Northfield sustains considerable damage


NORTHFIELD — Twenty-five feet of water flooded Northfield’s wastewater treatment facility Sunday, knocking it out and causing the release of an undetermined amount of raw effluent into the Dog River, Village Manager Nanci Allard told an emergency joint meeting of the Select Board and village trustees Monday. It was part of the heavy toll Tropical Storm Irene took on Northfield as it washed out a number of bridges and caused multiple road closings. While Northfield was assessing the damage to homes and infrastructure, the village of Roxbury, eight miles to the south, was essentially cut off with main roads from the north, south and west closed. In Northfield, Allard said workers at the wastewater plant were trying to maintain the biological systems needed to operate the facility in place while they pumped the floodwaters from the basement. Select Board Chairman Charlie Morse warned people away from the mud and residue the river left behind in town. “I’ve seen oil and propane tanks and any number of things floating in the river, and I just want to warn people to stay out of the muck and water,” Morse said. Allard reported the town’s water system was isolated from any contamination and that reservoirs were full, with at least a two-day supply of water. One of the worst hits for the town was the Wall-Goldfinger complex downtown, where water reached the second-story floors. As well as housing the corporate furniture manufacturer, the building is home to Barry T. Chouinard, La Panciata bakery, Rocky’s Repair and the Simply Fords Automotive and Tire Center. Water from the Dog River also washed out a major section of the driveway to the building, making access to much of the space nearly impossible to reach. “It is questionable if they will be able to continue to operate out of the building,” said Morse. “That’s 90 jobs right there.” Because of flood damage to both bridges on the golf course at the Northfield Country Club, it was forced to close for the season. Morse said many homes near the river, which flowed nearly 20 feet above its normal level, had springs, wells and sewer systems compromised. Nearly three dozen families were isolated at the mobile home complex on Fairground Road, as the only bridge to their area had one end in the river. Town Road Foreman Pete Demasi said his crews created a pedestrian bridge for those residents to reach Route 12A. Although there were no outages for Northfield Electric customers, many residents who receive power from Green Mountain Power and Central Vermont Public Service Corp. were still without power Monday morning. Nearly 20 of Northfield’s roads were impassable, making it difficult for power crews to make repairs. “We are essentially landlocked,” said Morse. The only access into town was by way of the Interstate 89 access road Route 64. Route 12, the main thoroughfare through Northfield, was closed from both the north and south. “I have an expletive I would like to say about this day,” Morse said. Morse also said the railroad had suffered losses as the Rabbit Hollow Bridge had washed out and the tracks were suspended in mid-air. Demasi, who had spent Sunday night ferrying nurses to and from Mayo Healthcare nursing home and the morning surveying the damage to roads — which had already been hit hard during the flooding in late May — gave the Select Board and trustees a report of road conditions. Roads closed in Northfield include Bear Farm Road, Cox Brook Road, Colson Road, Hockman Hill Road, Dole Hill Road, Water Street, Terry Hill Road, Lover’s Lane, Stony Brook Road, Thompson Hill Road, Adams Hill Road and Smith Hill Road. Demasi said several bridges, including the Third Covered Bridge in Northfield Falls and the Pleasant Street Bridge, had been compromised and needed to be inspected by an engineer before they could be reopened. Demasi said that although he had taken many photographs, he was going to need extra photos so he could make a request to the Federal Emergency Management Agency. Anyone with photos to share can email them to Allard at Morse told the joint boards that there will be an abatement process for taxpayers whose homes and properties were damaged by the storm. “If you have lost your well, for instance, you will get an abatement for $4,000 of your property’s value,” said Morse. Town Manager Rob Lewis said there was the potential for private homeowners to receive FEMA relief and that he would make sure forms were available in the office. “I hope to have FEMA here in Northfield,” Lewis said.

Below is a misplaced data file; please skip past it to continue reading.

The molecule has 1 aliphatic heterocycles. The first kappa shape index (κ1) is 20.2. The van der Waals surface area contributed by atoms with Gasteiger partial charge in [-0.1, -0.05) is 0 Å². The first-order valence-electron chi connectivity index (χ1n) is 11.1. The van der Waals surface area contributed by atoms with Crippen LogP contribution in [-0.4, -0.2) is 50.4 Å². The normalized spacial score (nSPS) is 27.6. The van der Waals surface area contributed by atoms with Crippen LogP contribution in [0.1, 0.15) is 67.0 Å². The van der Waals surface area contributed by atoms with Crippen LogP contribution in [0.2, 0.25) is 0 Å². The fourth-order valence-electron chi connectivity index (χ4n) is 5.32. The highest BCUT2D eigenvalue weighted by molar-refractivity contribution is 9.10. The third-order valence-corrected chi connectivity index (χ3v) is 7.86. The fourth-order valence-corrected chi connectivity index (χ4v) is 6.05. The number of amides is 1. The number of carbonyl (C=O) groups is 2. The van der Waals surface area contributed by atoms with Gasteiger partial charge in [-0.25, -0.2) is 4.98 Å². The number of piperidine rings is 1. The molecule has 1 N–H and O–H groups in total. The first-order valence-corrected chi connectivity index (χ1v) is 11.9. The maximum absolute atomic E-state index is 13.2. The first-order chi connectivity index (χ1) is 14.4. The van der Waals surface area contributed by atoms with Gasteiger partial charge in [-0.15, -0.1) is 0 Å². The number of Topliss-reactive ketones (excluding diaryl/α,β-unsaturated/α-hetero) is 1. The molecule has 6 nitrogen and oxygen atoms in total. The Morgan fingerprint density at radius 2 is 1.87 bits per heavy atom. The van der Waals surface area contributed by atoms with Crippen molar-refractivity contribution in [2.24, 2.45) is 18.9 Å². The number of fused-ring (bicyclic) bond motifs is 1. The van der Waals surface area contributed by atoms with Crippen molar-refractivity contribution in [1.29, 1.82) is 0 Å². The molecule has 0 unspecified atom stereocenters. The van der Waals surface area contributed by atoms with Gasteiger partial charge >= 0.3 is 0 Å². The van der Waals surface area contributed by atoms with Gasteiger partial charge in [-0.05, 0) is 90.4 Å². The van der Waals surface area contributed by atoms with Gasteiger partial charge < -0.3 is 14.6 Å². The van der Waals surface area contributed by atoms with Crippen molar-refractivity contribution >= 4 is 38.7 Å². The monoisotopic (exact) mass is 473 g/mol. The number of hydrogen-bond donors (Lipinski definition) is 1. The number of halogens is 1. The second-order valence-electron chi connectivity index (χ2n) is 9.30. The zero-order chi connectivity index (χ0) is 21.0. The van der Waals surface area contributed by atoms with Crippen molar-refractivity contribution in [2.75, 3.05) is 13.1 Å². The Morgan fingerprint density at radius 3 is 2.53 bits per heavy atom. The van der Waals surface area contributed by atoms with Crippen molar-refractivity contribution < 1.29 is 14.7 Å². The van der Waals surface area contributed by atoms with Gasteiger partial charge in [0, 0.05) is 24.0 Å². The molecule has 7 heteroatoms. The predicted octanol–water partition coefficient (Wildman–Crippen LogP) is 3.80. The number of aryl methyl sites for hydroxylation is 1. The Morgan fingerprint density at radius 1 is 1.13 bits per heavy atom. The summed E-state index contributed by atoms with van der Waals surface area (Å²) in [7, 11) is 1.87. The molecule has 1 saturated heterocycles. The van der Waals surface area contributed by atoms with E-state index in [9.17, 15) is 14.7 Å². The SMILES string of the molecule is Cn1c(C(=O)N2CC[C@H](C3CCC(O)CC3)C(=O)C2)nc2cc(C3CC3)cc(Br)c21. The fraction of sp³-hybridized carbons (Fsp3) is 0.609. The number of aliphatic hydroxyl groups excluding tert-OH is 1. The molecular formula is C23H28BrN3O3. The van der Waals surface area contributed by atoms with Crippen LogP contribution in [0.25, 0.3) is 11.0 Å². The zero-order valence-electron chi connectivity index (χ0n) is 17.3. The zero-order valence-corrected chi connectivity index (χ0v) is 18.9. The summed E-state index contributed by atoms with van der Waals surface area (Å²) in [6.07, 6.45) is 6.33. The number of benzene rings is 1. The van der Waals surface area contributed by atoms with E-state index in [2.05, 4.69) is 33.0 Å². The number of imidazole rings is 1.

(0) comments

Welcome to the discussion.

Keep it Clean. Please avoid obscene, vulgar, lewd, racist or sexually-oriented language.
Don't Threaten. Threats of harming another person will not be tolerated.
Be Truthful. Don't knowingly lie about anyone or anything.
Be Nice. No racism, sexism or any sort of -ism that is degrading to another person.
Be Proactive. Use the 'Report' link on each comment to let us know of abusive posts.
Share with Us. We'd love to hear eyewitness accounts, the history behind an article.